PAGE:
A thrillingly reimagined fairy tale from the truly magical combination of author Neil Gaiman and illustrator Chris Riddell – weaving together a sort-of Snow White and an almost Sleeping Beauty with a thread of dark magic, which will hold readers spellbound from start to finish.
On the eve of her wedding, a young queen sets out to rescue a princess from an enchantment. She casts aside her fine wedding clothes, takes her chain mail and her sword and follows her brave dwarf retainers into the tunnels under the mountain towards the sleeping kingdom. This queen will decide her own future – and the princess who needs rescuing is not quite what she seems. Twisting together the familiar and the new, this perfectly delicious, captivating and darkly funny tale shows its creators at the peak of their talents.
Lavishly produced, packed with glorious Chris Riddell illustrations enhanced with metallic ink, this is a spectacular and magical gift.
To start, I was led to believe this would be a story with heavy LGBTQIA themes. It wasn’t, really. Aside from one kiss, the only real mention of sexuality was related to an impending heterosexual marriage. So I felt a little misled on that front.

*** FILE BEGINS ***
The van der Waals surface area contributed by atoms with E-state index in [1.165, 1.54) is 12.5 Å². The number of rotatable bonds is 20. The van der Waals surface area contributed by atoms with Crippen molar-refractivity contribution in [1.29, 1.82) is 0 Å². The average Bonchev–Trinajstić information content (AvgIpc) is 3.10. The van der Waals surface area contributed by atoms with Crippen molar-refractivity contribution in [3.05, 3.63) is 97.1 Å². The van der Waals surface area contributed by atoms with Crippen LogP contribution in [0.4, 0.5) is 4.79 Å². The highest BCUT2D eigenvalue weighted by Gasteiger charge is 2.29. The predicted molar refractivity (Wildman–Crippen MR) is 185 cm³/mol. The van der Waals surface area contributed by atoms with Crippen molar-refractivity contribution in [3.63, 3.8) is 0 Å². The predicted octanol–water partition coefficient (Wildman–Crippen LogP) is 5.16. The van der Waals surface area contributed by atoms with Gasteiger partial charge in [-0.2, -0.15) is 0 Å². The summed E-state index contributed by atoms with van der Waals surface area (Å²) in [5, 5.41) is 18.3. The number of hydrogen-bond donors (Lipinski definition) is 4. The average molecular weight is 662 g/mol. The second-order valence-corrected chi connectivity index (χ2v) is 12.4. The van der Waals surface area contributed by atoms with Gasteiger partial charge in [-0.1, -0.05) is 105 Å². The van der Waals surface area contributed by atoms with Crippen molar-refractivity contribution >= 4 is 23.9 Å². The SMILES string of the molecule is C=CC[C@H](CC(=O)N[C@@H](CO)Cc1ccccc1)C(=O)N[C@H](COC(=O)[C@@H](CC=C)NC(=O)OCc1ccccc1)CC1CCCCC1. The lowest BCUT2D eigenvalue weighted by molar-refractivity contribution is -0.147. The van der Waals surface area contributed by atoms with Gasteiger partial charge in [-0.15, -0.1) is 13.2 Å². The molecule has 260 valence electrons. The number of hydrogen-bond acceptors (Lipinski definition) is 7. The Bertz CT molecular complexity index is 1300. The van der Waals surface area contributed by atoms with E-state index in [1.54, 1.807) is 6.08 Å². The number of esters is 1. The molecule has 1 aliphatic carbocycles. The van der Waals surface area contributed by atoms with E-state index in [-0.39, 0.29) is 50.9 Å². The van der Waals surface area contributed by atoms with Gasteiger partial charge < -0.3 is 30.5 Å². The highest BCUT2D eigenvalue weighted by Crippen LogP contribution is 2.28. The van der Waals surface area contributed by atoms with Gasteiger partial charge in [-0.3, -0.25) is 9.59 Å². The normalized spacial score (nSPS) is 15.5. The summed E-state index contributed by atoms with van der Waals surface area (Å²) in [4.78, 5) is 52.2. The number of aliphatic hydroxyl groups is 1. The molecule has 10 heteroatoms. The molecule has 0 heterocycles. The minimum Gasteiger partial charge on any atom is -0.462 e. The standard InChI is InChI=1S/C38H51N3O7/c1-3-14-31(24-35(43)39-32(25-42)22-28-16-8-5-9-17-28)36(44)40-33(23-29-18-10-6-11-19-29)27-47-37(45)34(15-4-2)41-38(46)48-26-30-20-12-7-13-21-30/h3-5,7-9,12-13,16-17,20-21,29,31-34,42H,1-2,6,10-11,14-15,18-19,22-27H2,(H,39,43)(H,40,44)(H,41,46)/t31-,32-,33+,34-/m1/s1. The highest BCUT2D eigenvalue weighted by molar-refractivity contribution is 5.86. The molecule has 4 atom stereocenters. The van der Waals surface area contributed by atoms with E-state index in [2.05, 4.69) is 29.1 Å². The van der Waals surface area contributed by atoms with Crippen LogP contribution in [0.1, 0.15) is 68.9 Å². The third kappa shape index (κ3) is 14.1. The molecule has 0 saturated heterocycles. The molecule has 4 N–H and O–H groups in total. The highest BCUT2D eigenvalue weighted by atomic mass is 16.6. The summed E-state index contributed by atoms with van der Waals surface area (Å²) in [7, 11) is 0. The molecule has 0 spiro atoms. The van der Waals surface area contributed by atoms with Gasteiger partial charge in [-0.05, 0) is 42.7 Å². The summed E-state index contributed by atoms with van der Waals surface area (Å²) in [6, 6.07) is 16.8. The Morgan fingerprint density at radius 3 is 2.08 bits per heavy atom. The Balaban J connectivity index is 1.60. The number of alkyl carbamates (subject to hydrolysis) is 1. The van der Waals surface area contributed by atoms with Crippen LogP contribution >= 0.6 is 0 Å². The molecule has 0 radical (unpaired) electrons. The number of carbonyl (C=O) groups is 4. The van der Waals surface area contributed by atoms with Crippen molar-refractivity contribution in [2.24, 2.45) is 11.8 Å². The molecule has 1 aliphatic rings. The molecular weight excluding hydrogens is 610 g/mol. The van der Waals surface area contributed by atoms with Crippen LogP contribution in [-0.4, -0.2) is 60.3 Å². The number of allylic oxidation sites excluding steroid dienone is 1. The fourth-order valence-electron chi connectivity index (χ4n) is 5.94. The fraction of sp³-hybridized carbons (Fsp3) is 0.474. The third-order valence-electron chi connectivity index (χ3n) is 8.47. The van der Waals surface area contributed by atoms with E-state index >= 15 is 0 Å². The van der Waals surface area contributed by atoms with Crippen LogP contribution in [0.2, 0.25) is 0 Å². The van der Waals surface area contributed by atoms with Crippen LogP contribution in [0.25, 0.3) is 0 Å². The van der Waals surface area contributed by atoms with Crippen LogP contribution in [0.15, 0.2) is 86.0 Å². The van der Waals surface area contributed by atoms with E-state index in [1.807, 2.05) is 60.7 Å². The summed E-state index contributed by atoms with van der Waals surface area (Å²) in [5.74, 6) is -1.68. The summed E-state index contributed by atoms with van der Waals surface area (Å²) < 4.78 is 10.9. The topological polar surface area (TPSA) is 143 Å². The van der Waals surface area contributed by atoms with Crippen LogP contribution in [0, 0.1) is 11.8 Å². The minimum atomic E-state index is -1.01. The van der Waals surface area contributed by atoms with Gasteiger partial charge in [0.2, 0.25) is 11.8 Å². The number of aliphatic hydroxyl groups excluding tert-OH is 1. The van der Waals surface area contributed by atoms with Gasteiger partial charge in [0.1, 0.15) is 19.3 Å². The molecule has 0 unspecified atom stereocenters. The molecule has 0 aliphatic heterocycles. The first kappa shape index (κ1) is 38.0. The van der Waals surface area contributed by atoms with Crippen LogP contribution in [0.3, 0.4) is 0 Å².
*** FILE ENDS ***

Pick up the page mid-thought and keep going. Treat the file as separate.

This was an odd little story, clearly set out to be similar in style to fairytale picture books aimed at children. It weaved the tales of Sleeping Beauty and Snow White together. Snow White is now a queen about to marry when she learns of a sleeping curse spreading through the neighbouring kingdom. With a knowledge of magic and a resistance to the sleeping curse due to having been in an enchanted sleep herself once, she sets off with her dwarf friends to save their neighbours.
The illustrations were pretty cool and delightfully creepy, but were not strictly necessary to the story. They served as more of a distraction than an augmentation. The story was a little thin, but the twist at the end was interesting.
I don’t have many thoughts on this story, probably due to it being quite insubstantial. It was an okay read and I’m glad it wasn’t too drawn-out, but I also would’ve preferred spending my time doing something else.